While waiting for a reply, I looked up this little guy Seroquel and tried to find out more about him.

Well, he's an atypical antipsychotic, used for the treatment of acute mania due to bipolar I and schizophrenia.

Did I describe any acute mania to my doctor? No. But hey, he's the doctor.

Turns out that it's also prescribed as a sleep aid.

By this time I was getting pissed, as well as a little less sleepy. I went in complaining of not enough energy and focus, and I'm prescribed an antipsychotic that knocks me out? For acute mania?

No, no, and no.

So I go home sick at noon and sleep until 4pm. Like the dead. I wake up and get out of bed and feel like I've had the flu for four days. Turns out it grates on your histamine receptors like a garlic press and makes you feel, well, like you've had the flu.

I took my second 25mg dose that evening and slept like a baby for about 9 hours. I skipped the dose this morning and I'll take my evening dose tonight. I need to work, and I can't work while sleeping. If this persists all weekend, I'll have to call the doctor and tell him that I'm not taking the medication again on a weekday.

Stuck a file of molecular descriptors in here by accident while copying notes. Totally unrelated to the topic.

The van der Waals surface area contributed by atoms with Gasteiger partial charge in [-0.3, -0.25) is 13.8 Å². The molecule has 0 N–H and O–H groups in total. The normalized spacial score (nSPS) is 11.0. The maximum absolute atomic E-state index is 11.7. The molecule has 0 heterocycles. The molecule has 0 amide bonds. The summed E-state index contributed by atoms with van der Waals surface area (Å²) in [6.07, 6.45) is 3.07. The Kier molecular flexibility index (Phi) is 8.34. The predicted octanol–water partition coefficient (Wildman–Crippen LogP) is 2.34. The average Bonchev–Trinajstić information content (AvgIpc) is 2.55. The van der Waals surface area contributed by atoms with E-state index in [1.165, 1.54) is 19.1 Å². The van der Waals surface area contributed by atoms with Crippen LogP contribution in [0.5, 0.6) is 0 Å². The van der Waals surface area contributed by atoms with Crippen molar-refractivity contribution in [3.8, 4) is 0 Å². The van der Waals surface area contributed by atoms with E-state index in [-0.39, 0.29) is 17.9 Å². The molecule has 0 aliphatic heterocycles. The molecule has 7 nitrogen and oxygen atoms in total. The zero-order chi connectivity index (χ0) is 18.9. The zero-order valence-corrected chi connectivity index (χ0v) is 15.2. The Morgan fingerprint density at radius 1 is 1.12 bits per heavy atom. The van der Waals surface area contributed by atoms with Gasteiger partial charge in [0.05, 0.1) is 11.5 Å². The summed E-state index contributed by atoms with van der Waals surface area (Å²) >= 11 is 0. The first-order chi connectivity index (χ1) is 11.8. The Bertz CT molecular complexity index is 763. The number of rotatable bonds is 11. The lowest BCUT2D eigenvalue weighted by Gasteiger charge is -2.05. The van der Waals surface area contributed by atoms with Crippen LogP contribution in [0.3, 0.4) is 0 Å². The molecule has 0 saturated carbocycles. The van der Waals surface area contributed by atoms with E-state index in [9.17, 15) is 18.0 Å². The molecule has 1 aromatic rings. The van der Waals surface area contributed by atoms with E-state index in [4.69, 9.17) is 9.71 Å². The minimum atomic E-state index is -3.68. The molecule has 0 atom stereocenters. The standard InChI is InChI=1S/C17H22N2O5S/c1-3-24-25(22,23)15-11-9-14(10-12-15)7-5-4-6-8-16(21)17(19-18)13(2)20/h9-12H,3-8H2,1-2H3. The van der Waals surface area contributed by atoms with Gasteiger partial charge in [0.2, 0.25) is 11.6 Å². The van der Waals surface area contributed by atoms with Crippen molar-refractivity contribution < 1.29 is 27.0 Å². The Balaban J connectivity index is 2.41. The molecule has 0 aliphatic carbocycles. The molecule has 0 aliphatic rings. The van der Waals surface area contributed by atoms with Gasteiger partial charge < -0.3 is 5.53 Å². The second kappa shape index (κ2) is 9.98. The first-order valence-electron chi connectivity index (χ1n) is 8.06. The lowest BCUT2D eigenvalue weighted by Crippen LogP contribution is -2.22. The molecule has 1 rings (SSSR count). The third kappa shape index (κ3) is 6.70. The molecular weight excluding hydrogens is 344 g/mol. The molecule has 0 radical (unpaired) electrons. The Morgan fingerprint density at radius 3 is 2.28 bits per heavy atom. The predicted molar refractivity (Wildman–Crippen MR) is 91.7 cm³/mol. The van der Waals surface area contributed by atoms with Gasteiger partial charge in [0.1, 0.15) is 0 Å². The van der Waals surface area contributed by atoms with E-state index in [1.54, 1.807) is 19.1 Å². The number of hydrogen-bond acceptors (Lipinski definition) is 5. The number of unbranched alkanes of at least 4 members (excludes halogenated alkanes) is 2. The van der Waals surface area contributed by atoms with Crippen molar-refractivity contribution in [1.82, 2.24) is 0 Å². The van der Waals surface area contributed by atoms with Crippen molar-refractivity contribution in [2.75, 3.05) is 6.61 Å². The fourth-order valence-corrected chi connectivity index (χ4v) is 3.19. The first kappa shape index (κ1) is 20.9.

A lot of you might be asking "Why are you taking it at all?" Because I want to be better, and I have to rely on the judgment of medical professionals in order to get there. Now, if I'm going to change his mind about my treatment, I'd rather have another medical professional argue with him about it than me and my website going toe to toe with him.

We will see. Blogging, hopefully, under the influence tomorrow.